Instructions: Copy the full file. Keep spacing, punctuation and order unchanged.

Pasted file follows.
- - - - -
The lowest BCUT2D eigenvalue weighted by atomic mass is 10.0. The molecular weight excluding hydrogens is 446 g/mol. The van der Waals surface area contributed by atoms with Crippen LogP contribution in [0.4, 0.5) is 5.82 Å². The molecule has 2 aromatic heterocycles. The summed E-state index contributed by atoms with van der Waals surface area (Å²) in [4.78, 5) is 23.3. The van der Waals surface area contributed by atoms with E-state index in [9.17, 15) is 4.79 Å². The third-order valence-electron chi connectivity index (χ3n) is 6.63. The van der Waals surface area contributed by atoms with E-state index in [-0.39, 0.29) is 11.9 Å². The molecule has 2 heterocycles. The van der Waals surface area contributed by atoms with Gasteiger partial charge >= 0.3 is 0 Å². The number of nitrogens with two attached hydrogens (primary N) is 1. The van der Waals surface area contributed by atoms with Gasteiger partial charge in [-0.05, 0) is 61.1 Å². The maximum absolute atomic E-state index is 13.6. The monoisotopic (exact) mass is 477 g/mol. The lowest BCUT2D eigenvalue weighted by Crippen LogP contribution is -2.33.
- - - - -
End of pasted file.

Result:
The lowest BCUT2D eigenvalue weighted by atomic mass is 10.0. The molecular weight excluding hydrogens is 446 g/mol. The van der Waals surface area contributed by atoms with Crippen LogP contribution in [0.4, 0.5) is 5.82 Å². The molecule has 2 aromatic heterocycles. The summed E-state index contributed by atoms with van der Waals surface area (Å²) in [4.78, 5) is 23.3. The van der Waals surface area contributed by atoms with E-state index in [9.17, 15) is 4.79 Å². The third-order valence-electron chi connectivity index (χ3n) is 6.63. The van der Waals surface area contributed by atoms with E-state index in [-0.39, 0.29) is 11.9 Å². The molecule has 2 heterocycles. The van der Waals surface area contributed by atoms with Gasteiger partial charge >= 0.3 is 0 Å². The number of nitrogens with two attached hydrogens (primary N) is 1. The van der Waals surface area contributed by atoms with Gasteiger partial charge in [-0.05, 0) is 61.1 Å². The maximum absolute atomic E-state index is 13.6. The monoisotopic (exact) mass is 477 g/mol. The lowest BCUT2D eigenvalue weighted by Crippen LogP contribution is -2.33.